In the end, architecture is about space. All its functionality, impact on the surroundings and meaning come from its interaction with space.
Space is invisible, immaterial and, even more complicated: space and time are one – as scientists tell us.
As light is invisible too, and we can only perceive it when being reflected by solid matter, space can be articulated by the modulation and distance of its enclosures, of solids arranged or treated in a special way. The calibration of measures, distances and proportions can make space resonate.Resonance and reason, how to make it sound (right).
Modulations of surfaces reflect back into the void matter of space. They may also be seen as traces of invisible forces on the material - reflections of space on matter. Traces of our body in space, traces of our life, traces in time.
Transformation is a sign of life, our bodies move through the fluidity of time and our surroundings, are we cavities in space? Is the body a counterpart to the invisible matter? Or a space within a space?
We are playing, touching the invisible, being touched and perceiving space with the entire body and all our senses. Reflections of ourselves make us aware of our existence. Reflections on surfaces tell about space. When does the two-dimensional fall into the third dimension? What is happening at the limit between the dimensions, if there is one?
The flow and velocity of the void, the atmosphere, the gradation of densities, the rhythm of interventions, the quality of surfaces and materials let us orchestrate space or just play with it.
Architecture and art in such way become extensions of our body, instruments of perception on multiple levels and certainly meaningful extensions of our mind, reaching out to understand the reality of our existence.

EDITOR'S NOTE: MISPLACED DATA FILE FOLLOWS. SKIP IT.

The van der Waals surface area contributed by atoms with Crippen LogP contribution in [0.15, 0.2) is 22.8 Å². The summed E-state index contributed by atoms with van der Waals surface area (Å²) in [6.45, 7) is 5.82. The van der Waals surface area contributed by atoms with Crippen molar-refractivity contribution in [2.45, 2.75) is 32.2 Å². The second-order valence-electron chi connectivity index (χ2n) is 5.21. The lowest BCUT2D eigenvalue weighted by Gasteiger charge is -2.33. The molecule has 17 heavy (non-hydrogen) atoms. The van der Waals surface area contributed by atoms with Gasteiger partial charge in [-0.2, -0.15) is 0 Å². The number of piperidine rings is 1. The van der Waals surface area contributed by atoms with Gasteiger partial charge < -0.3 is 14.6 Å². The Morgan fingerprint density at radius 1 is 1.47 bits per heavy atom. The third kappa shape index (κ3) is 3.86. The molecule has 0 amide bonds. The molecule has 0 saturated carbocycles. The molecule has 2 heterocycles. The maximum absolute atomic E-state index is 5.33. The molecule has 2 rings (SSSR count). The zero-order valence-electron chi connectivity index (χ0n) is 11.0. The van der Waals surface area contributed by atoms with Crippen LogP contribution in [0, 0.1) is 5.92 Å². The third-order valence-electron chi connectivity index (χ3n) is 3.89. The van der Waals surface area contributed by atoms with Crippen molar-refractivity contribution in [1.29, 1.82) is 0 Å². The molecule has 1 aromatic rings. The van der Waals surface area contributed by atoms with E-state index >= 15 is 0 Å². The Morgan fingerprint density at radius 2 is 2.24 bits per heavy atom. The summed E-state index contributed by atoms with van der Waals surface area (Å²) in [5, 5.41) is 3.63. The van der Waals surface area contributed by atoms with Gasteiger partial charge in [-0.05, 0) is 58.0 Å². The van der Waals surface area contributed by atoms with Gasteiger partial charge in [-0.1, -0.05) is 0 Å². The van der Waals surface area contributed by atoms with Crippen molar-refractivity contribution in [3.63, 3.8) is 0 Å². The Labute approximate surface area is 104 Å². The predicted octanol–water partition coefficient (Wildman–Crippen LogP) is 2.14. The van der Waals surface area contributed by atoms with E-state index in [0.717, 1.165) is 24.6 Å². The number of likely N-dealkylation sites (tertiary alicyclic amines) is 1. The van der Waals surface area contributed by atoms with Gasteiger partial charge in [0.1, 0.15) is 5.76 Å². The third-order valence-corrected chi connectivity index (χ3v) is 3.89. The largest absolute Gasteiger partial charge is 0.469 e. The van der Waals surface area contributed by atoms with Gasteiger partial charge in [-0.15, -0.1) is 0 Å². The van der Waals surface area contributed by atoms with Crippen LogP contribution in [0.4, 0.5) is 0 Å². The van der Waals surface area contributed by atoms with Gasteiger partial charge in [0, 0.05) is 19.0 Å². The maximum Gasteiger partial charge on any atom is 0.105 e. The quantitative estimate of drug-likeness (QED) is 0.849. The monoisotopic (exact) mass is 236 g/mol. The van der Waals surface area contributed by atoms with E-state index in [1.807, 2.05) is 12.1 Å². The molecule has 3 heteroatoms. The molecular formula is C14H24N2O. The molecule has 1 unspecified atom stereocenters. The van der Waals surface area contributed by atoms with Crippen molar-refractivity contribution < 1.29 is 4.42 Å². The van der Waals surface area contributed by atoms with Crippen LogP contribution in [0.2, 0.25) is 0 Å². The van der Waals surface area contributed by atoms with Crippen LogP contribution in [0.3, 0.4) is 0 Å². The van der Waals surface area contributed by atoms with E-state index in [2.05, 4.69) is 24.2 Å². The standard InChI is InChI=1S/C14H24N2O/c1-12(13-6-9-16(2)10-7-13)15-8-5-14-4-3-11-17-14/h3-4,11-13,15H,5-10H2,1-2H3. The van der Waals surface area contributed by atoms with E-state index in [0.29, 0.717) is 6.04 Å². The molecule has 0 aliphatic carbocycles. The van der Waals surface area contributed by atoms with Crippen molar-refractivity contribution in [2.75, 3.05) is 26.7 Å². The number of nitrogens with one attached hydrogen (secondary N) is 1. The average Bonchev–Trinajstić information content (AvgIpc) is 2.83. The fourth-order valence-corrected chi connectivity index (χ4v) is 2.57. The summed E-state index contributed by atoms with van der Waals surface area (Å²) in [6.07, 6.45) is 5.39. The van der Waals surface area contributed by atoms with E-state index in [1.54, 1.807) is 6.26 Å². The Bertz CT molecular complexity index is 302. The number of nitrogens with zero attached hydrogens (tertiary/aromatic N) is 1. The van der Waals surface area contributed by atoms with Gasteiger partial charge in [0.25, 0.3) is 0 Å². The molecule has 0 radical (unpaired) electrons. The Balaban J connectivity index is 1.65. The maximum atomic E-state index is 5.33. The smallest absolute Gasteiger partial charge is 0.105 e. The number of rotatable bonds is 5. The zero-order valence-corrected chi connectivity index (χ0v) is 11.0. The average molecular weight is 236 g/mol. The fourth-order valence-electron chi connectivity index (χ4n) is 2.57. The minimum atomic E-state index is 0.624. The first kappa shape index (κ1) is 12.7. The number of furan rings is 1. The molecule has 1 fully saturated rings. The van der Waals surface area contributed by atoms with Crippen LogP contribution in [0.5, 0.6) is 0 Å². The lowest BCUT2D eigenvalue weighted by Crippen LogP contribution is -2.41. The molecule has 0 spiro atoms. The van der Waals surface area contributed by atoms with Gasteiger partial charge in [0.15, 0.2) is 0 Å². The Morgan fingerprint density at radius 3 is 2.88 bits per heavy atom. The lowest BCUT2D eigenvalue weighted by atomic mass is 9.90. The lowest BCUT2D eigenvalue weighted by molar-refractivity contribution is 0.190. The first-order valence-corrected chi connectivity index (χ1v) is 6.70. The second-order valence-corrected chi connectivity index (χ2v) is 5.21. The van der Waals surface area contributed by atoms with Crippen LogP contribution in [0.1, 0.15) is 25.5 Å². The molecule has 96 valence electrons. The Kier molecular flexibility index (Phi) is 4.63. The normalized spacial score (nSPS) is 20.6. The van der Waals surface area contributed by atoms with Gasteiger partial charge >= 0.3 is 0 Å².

His contribution to the exhibition displays Ingo Schrader’s research on spatial phenomena showing three recent buildings and confronting them with selected works of art.
The works are shown in a seemingly conventional way as regularly arranged framed black and white photographs. A closer look reveals, that the frames are placed on a mirrored surface, so that the exhibition space is being reflected in the gaps between them and also in the glazed frames themselves.
In this way, an amazing experimental set-up on the mystery of space unfolds: the exhibition room with its colourful reality, visitors and their movements is being virtually extended. Its mirrored image and the photos of architectural spaces and artwork blend into one oscillating visual plane.
The real space, sounds, movements, temperature and smells are on one side of the mirror. The frames seem to float in the air, providing the view through the gaps between them into the mirrored counterpart of the exhibition room. At the same time, the frames obstruct the way to the space behind the mirror.
The photographs, the mirrored space and the “real” situation in front of the mirror become gradations of spatial intensity, unfolding the dimensions of time, space and existence in a subtle way.
Glass and mirrors, the playful reflections, architectonic picture puzzles and spatial illusions are also explicit references to Venice and its unique cultural identity.